The Associated Press is reporting that the possible Foxconn deal will cost the state and local governments sales tax revenue:

What’s more, borrowing for the interstate rebuild would leave the state on the hook for $408.3 million in interest and the sales tax exemption would cost the state $139 million.

If Foxconn builds the plant in Kenosha County, the local sales tax exemption would cost that county about $13.9 million. Neighboring Racine County doesn’t have a county sales tax, but the county is part of the stadium district that collects a 0.1 percent sales tax to support Miller Park, the Milwaukee Brewers’ home. The local exemption would cost the district about $2.78 million in revenue.

The fiscal bureau also noted that Foxconn’s presence in the state could have substantial benefits.

Let’s set aside that the “interstate rebuild” is the I-94 north-south project, and lawmakers were already haggling over a way to make that project happen before the Foxconn facility, “Wisconn Valley,” was announced.

The supposed “cost” of the sales tax exemptions are non-existent. Those hypothetical sales tax collections would only be possible if the Foxconn incentive package goes through. If there is no Foxconn development, no “Wisconn Valley,” then the economic activity that generates the sales taxes doesn’t occur.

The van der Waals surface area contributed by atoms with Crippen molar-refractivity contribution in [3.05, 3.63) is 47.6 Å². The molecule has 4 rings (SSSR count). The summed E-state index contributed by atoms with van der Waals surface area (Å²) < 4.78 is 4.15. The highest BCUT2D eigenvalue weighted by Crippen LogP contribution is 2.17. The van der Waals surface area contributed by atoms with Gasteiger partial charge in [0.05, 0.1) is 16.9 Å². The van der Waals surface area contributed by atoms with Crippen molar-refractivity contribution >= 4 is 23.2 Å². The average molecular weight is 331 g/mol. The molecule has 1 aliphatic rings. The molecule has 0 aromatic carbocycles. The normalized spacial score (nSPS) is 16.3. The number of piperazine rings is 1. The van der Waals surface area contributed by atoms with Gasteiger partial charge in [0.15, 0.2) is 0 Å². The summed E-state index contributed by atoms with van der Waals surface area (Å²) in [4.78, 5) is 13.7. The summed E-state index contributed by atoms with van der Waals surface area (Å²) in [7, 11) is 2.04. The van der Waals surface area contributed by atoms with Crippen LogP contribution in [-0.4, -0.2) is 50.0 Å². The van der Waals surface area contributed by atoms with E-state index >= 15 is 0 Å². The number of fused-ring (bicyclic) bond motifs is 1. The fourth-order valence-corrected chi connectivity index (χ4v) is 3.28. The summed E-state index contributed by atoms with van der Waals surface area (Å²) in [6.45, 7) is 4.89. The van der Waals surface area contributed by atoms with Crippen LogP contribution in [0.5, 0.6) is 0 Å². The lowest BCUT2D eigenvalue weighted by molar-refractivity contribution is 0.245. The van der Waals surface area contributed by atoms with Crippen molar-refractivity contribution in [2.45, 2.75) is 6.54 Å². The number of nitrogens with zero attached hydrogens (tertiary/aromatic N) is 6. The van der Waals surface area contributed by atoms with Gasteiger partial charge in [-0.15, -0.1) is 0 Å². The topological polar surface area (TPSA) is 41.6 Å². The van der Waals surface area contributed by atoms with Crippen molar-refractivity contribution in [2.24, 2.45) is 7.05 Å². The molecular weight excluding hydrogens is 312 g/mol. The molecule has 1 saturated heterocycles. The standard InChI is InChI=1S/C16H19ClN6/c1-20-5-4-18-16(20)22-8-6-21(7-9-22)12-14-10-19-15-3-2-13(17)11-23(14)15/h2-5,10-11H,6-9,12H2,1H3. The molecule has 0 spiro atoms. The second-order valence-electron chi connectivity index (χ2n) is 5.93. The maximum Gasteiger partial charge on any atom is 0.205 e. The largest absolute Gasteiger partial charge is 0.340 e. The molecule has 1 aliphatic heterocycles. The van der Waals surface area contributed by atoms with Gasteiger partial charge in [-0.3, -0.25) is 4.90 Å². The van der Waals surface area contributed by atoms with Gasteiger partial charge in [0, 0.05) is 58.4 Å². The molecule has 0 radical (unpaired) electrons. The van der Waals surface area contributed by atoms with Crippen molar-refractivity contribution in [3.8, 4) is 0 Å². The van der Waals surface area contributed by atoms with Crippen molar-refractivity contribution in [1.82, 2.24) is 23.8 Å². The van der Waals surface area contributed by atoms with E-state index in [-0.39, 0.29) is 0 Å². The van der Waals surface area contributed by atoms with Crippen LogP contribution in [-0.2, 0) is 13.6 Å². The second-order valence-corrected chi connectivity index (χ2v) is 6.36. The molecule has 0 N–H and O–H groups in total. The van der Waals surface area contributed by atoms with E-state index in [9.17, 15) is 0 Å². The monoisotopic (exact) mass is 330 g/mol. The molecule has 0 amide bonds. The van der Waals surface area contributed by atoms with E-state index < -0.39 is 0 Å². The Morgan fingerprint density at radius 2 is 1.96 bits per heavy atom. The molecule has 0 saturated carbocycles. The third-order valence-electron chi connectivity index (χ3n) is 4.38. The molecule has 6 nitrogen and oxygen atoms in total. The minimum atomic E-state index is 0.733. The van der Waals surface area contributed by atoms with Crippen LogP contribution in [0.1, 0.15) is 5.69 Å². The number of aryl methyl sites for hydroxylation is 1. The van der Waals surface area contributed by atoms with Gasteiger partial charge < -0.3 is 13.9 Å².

So it’s impossible for the money to be lost to those government bodies. They never had the money in the first place.

However, the Legislative Audit Bureau memo that prompted the AP story also specifically says it cannot account for all of the economic effects of the Foxconn deal. So it’s likely that rather than “lose” sales tax revenue, Kenosha County, the Miller Park stadium district and the state of Wisconsin will actually gain sales tax revenue as a result of the new economic activity.

Unfortunately, by reporting the “lost” sales tax income as if it is an actual loss, the Associated Press is giving the false impression that the cost of the Foxconn deal is greater than it actually is.